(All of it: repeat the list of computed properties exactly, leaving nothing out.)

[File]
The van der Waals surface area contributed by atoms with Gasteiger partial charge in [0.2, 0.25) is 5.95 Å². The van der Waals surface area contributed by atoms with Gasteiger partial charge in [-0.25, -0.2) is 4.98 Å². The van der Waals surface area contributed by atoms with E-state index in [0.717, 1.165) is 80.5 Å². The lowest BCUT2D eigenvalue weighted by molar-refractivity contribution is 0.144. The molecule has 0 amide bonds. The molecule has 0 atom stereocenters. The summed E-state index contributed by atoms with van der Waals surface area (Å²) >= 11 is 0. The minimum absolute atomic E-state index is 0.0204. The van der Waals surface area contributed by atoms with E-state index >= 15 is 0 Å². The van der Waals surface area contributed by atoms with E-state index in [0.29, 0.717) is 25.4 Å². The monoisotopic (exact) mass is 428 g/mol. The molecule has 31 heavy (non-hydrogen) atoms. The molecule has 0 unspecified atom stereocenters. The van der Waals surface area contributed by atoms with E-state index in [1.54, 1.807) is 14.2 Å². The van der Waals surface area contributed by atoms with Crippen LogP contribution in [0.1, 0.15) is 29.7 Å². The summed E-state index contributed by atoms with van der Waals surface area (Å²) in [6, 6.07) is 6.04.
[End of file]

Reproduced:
The van der Waals surface area contributed by atoms with Gasteiger partial charge in [0.2, 0.25) is 5.95 Å². The van der Waals surface area contributed by atoms with Gasteiger partial charge in [-0.25, -0.2) is 4.98 Å². The van der Waals surface area contributed by atoms with E-state index in [0.717, 1.165) is 80.5 Å². The lowest BCUT2D eigenvalue weighted by molar-refractivity contribution is 0.144. The molecule has 0 amide bonds. The molecule has 0 atom stereocenters. The summed E-state index contributed by atoms with van der Waals surface area (Å²) >= 11 is 0. The minimum absolute atomic E-state index is 0.0204. The van der Waals surface area contributed by atoms with E-state index >= 15 is 0 Å². The van der Waals surface area contributed by atoms with E-state index in [0.29, 0.717) is 25.4 Å². The monoisotopic (exact) mass is 428 g/mol. The molecule has 31 heavy (non-hydrogen) atoms. The molecule has 0 unspecified atom stereocenters. The van der Waals surface area contributed by atoms with E-state index in [1.54, 1.807) is 14.2 Å². The van der Waals surface area contributed by atoms with Crippen LogP contribution in [0.1, 0.15) is 29.7 Å². The summed E-state index contributed by atoms with van der Waals surface area (Å²) in [6, 6.07) is 6.04.